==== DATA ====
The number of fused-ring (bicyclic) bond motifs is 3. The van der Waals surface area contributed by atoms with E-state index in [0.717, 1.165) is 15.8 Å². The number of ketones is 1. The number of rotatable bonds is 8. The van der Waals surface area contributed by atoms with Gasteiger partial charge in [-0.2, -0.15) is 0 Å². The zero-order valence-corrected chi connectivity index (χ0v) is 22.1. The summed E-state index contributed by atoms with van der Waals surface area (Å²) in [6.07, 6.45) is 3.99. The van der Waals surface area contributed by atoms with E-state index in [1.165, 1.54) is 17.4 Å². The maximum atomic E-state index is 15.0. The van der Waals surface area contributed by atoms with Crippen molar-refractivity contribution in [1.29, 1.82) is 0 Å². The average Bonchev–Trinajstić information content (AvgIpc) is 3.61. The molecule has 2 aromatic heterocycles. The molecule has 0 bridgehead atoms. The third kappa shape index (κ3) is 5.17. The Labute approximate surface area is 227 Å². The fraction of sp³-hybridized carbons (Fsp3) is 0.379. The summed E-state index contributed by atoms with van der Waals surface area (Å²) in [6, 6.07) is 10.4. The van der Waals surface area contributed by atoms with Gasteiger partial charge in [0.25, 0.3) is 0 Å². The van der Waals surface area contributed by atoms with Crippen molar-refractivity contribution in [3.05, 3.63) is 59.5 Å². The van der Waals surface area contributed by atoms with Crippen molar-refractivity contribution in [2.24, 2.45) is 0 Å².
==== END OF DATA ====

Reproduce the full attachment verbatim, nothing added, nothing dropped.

The number of fused-ring (bicyclic) bond motifs is 3. The van der Waals surface area contributed by atoms with E-state index in [0.717, 1.165) is 15.8 Å². The number of ketones is 1. The number of rotatable bonds is 8. The van der Waals surface area contributed by atoms with Gasteiger partial charge in [-0.2, -0.15) is 0 Å². The zero-order valence-corrected chi connectivity index (χ0v) is 22.1. The summed E-state index contributed by atoms with van der Waals surface area (Å²) in [6.07, 6.45) is 3.99. The van der Waals surface area contributed by atoms with E-state index in [1.165, 1.54) is 17.4 Å². The maximum atomic E-state index is 15.0. The van der Waals surface area contributed by atoms with Crippen molar-refractivity contribution in [1.29, 1.82) is 0 Å². The average Bonchev–Trinajstić information content (AvgIpc) is 3.61. The molecule has 2 aromatic heterocycles. The molecule has 0 bridgehead atoms. The third kappa shape index (κ3) is 5.17. The Labute approximate surface area is 227 Å². The fraction of sp³-hybridized carbons (Fsp3) is 0.379. The summed E-state index contributed by atoms with van der Waals surface area (Å²) in [6, 6.07) is 10.4. The van der Waals surface area contributed by atoms with Gasteiger partial charge in [0.25, 0.3) is 0 Å². The van der Waals surface area contributed by atoms with Crippen molar-refractivity contribution in [3.05, 3.63) is 59.5 Å². The van der Waals surface area contributed by atoms with Crippen molar-refractivity contribution in [2.24, 2.45) is 0 Å².